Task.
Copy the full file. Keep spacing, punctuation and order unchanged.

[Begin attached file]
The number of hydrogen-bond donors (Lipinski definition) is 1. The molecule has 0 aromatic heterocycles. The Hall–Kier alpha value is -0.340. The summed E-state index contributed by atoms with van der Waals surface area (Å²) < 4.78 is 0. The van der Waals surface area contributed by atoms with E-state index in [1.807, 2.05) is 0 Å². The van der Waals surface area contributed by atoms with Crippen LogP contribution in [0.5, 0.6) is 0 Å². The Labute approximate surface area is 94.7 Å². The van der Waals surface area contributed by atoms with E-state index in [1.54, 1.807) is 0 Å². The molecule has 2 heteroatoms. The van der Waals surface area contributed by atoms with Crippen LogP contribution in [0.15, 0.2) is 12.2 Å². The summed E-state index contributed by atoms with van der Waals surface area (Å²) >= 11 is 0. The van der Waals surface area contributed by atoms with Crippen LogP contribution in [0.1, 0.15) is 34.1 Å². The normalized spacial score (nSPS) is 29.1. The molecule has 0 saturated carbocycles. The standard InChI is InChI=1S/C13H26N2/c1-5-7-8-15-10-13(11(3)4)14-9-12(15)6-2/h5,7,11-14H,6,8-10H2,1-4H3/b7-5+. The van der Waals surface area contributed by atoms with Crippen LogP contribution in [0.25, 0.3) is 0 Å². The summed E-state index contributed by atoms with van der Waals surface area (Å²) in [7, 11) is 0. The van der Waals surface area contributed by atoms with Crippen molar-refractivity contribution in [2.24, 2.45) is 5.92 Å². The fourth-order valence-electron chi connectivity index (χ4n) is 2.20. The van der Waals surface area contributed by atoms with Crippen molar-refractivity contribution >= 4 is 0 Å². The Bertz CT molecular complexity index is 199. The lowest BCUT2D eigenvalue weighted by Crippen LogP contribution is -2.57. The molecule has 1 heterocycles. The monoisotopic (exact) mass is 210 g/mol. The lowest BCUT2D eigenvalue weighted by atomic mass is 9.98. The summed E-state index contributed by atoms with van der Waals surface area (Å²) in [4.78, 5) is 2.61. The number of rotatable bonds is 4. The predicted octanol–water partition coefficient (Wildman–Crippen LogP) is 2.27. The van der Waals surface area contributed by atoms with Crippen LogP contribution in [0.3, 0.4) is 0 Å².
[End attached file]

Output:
The number of hydrogen-bond donors (Lipinski definition) is 1. The molecule has 0 aromatic heterocycles. The Hall–Kier alpha value is -0.340. The summed E-state index contributed by atoms with van der Waals surface area (Å²) < 4.78 is 0. The van der Waals surface area contributed by atoms with E-state index in [1.807, 2.05) is 0 Å². The van der Waals surface area contributed by atoms with Crippen LogP contribution in [0.5, 0.6) is 0 Å². The Labute approximate surface area is 94.7 Å². The van der Waals surface area contributed by atoms with E-state index in [1.54, 1.807) is 0 Å². The molecule has 2 heteroatoms. The van der Waals surface area contributed by atoms with Crippen LogP contribution in [0.15, 0.2) is 12.2 Å². The summed E-state index contributed by atoms with van der Waals surface area (Å²) >= 11 is 0. The van der Waals surface area contributed by atoms with Crippen LogP contribution in [0.1, 0.15) is 34.1 Å². The normalized spacial score (nSPS) is 29.1. The molecule has 0 saturated carbocycles. The standard InChI is InChI=1S/C13H26N2/c1-5-7-8-15-10-13(11(3)4)14-9-12(15)6-2/h5,7,11-14H,6,8-10H2,1-4H3/b7-5+. The van der Waals surface area contributed by atoms with Crippen LogP contribution in [0.25, 0.3) is 0 Å². The summed E-state index contributed by atoms with van der Waals surface area (Å²) in [7, 11) is 0. The van der Waals surface area contributed by atoms with Crippen molar-refractivity contribution in [2.24, 2.45) is 5.92 Å². The fourth-order valence-electron chi connectivity index (χ4n) is 2.20. The van der Waals surface area contributed by atoms with Crippen molar-refractivity contribution >= 4 is 0 Å². The Bertz CT molecular complexity index is 199. The lowest BCUT2D eigenvalue weighted by Crippen LogP contribution is -2.57. The molecule has 1 heterocycles. The monoisotopic (exact) mass is 210 g/mol. The lowest BCUT2D eigenvalue weighted by atomic mass is 9.98. The summed E-state index contributed by atoms with van der Waals surface area (Å²) in [4.78, 5) is 2.61. The number of rotatable bonds is 4. The predicted octanol–water partition coefficient (Wildman–Crippen LogP) is 2.27. The van der Waals surface area contributed by atoms with Crippen LogP contribution in [0.3, 0.4) is 0 Å².